“When the cold rains kept on and killed the spring, it was as though a young person had died for no reason. In those days, though, the spring always came finally but it was frightening that it had nearly failed.”
-Ernest Hemingway (A Movable Feast)
The bright spring morning and the promises it held was a deception; and as I bent over the sink washing my face and trying to rub off a pillow imprint, I could hear the first drops of rain. The sky was overcast with dark clouds; blotting out the sun and it’s tinseled rays, that had entered my window at dawn and had spread so unabashedly over my bed as I tried to hold on to the last remnants of sleep. As the downpour grew steadily, I looked longingly at my bed, overwhelmed by a strong desire to climb back into it, snug under a quilt and a book in hand. The human brain makes innumerable connections, and a certain stimuli can bring about the need to re-create a pleasurable ambience from the past. Rain for me meant being in bed with a book.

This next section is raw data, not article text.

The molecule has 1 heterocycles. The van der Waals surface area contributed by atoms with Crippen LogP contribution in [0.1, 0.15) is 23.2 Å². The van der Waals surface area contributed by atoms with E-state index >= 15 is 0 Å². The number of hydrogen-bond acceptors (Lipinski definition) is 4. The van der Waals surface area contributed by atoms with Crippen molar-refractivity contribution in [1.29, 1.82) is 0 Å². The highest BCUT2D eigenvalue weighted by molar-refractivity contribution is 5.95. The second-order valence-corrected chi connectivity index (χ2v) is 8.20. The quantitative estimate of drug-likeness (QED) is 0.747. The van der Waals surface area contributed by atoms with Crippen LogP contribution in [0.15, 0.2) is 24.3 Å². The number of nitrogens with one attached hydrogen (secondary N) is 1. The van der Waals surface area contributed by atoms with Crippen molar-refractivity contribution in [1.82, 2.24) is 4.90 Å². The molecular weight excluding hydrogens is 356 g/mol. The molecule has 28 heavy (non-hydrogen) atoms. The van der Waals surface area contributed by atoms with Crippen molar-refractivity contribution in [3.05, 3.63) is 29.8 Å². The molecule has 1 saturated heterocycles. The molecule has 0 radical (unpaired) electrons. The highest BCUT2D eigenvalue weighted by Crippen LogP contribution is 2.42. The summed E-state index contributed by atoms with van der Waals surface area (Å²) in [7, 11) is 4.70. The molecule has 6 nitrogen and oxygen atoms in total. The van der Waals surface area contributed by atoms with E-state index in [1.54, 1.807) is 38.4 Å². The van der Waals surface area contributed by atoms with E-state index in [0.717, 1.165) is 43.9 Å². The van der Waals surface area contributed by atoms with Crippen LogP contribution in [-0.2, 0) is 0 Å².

My earlier disappointment at a cloudy day ebbed off as I eyed my books, running my fingers over the spines that had seen better days and careful owners. I had picked up these books last winter, squatting on a footpath and haggling over prices while precariously balancing a dozen books on my hands. And now I stared at these dozen new books, trying to decide on a good volume of short stories. I’d started reading Hemingway’s ‘A Movable Feast’ yesterday, but today’s a ‘cloudy’ spring day, and I want to read short stories, and will get back to Hemingway when the sun comes out. I tried to recall the passage I had read before drifting off to sleep last night; about hunger making the senses grow stronger, as pictures seem clearer and writing more vibrant. I was yet to have breakfast, and my mind was quick to paint the picture of a foamy cup of coffee and homemade vanilla cake while leafing through the familiar writing of a favorite author.